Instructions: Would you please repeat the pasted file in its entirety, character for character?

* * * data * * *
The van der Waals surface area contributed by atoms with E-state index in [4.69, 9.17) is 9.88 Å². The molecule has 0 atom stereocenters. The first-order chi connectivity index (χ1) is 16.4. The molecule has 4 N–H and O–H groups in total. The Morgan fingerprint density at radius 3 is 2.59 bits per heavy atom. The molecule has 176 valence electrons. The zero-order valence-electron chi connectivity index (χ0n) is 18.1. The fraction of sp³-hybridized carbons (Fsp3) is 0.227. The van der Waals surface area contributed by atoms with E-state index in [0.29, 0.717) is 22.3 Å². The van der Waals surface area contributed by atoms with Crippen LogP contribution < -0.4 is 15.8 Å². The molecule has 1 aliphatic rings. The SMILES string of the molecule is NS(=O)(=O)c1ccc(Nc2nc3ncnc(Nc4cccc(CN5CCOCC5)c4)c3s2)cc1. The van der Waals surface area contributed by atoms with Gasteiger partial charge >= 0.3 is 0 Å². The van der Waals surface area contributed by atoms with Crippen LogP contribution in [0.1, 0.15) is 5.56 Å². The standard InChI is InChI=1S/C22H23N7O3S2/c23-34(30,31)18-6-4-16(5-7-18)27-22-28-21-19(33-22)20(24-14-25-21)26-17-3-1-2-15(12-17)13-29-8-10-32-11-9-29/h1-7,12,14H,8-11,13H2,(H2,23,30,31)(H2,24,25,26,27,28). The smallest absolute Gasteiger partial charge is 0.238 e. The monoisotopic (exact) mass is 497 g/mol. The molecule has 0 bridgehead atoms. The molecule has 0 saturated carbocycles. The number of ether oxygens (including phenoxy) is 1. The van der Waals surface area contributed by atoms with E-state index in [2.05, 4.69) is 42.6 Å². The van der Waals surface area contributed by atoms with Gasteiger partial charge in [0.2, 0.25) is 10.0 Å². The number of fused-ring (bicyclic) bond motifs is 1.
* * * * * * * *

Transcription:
The van der Waals surface area contributed by atoms with E-state index in [4.69, 9.17) is 9.88 Å². The molecule has 0 atom stereocenters. The first-order chi connectivity index (χ1) is 16.4. The molecule has 4 N–H and O–H groups in total. The Morgan fingerprint density at radius 3 is 2.59 bits per heavy atom. The molecule has 176 valence electrons. The zero-order valence-electron chi connectivity index (χ0n) is 18.1. The fraction of sp³-hybridized carbons (Fsp3) is 0.227. The van der Waals surface area contributed by atoms with E-state index in [0.29, 0.717) is 22.3 Å². The van der Waals surface area contributed by atoms with Crippen LogP contribution < -0.4 is 15.8 Å². The molecule has 1 aliphatic rings. The SMILES string of the molecule is NS(=O)(=O)c1ccc(Nc2nc3ncnc(Nc4cccc(CN5CCOCC5)c4)c3s2)cc1. The van der Waals surface area contributed by atoms with Gasteiger partial charge >= 0.3 is 0 Å². The van der Waals surface area contributed by atoms with Crippen LogP contribution in [0.1, 0.15) is 5.56 Å². The standard InChI is InChI=1S/C22H23N7O3S2/c23-34(30,31)18-6-4-16(5-7-18)27-22-28-21-19(33-22)20(24-14-25-21)26-17-3-1-2-15(12-17)13-29-8-10-32-11-9-29/h1-7,12,14H,8-11,13H2,(H2,23,30,31)(H2,24,25,26,27,28). The smallest absolute Gasteiger partial charge is 0.238 e. The monoisotopic (exact) mass is 497 g/mol. The molecule has 0 bridgehead atoms. The molecule has 0 saturated carbocycles. The number of ether oxygens (including phenoxy) is 1. The van der Waals surface area contributed by atoms with E-state index in [2.05, 4.69) is 42.6 Å². The van der Waals surface area contributed by atoms with Gasteiger partial charge in [0.2, 0.25) is 10.0 Å². The number of fused-ring (bicyclic) bond motifs is 1.